Police officers conduct field sobriety tests when they suspect a driver has been drinking or is otherwise impaired. They test someone’s ability to focus on a task, their balance, and their physical abilities. But, some tests provide more accurate information than others.
Depending on the type of test an officer makes someone do, nerves or naturally poor balance can put their freedom at risk. Here is what drivers need to know about field sobriety tests:
Many of the tests people associate with a DUI stop – like reciting the alphabet backward or touching a finger to your nose – are not actually standardized or widely accepted for their accuracy.
Standardized field sobriety tests (SFST)
The sobriety test endorsed by the National Highway Traffic and Safety Administration consists of three parts:
- Horizontal gaze nystagmus: Checks for involuntary jerking of the eyes when trying to track movement
- Walk and turn: Tests the ability to listen to instructions and follow them, as well as balance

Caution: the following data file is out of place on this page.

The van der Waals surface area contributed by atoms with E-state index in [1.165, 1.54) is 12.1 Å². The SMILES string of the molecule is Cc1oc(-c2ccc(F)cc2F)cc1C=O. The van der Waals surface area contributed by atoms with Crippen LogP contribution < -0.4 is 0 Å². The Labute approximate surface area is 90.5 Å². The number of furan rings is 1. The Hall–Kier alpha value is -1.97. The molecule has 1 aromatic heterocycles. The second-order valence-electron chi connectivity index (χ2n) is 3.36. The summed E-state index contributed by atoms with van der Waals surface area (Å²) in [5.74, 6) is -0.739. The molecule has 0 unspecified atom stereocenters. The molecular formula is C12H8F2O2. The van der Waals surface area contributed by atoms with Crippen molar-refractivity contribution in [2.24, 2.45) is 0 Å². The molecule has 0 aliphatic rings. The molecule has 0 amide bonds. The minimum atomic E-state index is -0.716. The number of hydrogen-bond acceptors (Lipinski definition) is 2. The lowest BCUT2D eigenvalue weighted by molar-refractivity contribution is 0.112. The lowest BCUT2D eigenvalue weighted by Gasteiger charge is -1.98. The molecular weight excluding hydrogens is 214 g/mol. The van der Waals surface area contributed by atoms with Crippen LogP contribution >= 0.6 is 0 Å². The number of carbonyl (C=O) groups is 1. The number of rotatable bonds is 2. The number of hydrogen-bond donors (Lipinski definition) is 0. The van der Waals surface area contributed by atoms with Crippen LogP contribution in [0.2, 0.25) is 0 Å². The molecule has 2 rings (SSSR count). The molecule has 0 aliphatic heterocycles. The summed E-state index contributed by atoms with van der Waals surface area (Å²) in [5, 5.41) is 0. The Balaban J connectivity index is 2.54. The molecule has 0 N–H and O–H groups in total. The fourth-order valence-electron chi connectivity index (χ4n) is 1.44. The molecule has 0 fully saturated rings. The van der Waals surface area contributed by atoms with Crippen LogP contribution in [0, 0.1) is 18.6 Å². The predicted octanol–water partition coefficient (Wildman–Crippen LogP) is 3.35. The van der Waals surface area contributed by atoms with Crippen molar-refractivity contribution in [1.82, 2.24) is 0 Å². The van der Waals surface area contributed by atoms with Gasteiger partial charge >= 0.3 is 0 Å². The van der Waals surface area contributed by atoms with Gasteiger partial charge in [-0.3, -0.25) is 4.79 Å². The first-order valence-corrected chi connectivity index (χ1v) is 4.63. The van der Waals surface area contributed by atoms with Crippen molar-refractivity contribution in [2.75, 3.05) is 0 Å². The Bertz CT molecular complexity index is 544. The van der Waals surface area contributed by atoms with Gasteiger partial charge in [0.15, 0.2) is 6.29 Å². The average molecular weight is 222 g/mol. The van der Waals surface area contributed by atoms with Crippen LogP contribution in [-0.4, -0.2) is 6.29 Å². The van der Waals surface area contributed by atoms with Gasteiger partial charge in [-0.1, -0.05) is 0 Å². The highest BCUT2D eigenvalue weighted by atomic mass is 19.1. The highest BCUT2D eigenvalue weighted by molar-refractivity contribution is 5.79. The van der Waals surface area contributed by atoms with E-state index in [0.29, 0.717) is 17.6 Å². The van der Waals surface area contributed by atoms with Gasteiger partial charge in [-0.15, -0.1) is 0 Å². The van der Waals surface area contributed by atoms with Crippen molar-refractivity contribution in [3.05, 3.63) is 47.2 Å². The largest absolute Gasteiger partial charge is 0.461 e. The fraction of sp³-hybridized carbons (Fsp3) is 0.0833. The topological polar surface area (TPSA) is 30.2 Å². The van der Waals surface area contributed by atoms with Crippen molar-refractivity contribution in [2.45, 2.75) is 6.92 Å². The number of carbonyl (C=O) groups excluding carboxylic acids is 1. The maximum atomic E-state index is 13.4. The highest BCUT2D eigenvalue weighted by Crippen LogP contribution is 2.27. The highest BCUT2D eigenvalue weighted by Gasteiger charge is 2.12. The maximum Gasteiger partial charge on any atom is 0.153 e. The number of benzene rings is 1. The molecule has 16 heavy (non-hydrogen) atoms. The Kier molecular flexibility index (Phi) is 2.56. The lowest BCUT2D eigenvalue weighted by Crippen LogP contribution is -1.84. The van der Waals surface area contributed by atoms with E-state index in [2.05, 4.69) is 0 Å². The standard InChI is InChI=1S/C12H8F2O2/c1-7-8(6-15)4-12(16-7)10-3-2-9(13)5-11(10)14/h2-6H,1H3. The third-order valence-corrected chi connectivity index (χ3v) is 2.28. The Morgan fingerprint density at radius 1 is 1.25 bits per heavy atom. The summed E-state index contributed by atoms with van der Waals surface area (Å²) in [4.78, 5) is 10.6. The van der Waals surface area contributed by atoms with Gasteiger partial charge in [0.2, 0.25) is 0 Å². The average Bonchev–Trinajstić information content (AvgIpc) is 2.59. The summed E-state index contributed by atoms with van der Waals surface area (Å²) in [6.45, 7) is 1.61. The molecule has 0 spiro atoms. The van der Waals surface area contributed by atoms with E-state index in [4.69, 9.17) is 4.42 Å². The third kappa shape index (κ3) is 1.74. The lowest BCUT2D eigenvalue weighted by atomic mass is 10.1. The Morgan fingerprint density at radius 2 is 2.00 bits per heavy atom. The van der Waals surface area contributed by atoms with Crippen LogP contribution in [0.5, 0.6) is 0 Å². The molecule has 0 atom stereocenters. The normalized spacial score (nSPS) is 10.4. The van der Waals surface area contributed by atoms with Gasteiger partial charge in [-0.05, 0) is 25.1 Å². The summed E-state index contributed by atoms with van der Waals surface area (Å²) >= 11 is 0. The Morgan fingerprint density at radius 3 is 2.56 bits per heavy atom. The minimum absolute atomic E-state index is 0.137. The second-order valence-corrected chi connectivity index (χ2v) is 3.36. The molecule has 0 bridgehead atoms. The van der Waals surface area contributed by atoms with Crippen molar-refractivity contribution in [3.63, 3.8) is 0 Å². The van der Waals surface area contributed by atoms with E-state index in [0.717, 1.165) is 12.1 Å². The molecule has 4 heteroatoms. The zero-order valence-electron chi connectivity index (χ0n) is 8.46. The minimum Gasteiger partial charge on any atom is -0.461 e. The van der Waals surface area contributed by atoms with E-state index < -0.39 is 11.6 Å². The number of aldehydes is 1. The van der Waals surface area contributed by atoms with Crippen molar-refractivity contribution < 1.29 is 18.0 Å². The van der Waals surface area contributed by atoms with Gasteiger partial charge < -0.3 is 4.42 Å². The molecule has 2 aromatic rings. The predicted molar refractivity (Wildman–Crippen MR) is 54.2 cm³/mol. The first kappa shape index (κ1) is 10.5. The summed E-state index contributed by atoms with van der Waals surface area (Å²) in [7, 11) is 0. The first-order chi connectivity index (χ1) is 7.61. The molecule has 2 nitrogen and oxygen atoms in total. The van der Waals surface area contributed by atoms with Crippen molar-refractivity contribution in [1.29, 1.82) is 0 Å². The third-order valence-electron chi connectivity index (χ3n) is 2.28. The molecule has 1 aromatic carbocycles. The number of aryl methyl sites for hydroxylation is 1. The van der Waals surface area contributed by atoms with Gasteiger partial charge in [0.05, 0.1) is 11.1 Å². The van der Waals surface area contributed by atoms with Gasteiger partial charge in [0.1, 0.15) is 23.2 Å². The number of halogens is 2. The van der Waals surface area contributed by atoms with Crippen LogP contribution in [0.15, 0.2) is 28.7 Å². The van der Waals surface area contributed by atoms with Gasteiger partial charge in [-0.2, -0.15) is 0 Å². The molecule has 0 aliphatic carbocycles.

- One-leg stand: Tests balance, which is often impaired by alcohol
Researchers have conducted several studies over the years to determine the accuracy of these tests. The one most often cited, the “San Diego Study” in 1998, found that when all three tests were administered together they were 91% reliable. But, as some North Carolina residents found out while participating in a local news story, it is easy to flunk the test even when sober.
If a field sobriety test is not conducted properly, a North Carolina DWI attorney can help a defendant fight back against criminal charges. Challenging the validity of a sobriety test can lead to having charges reduced, or even dismissed.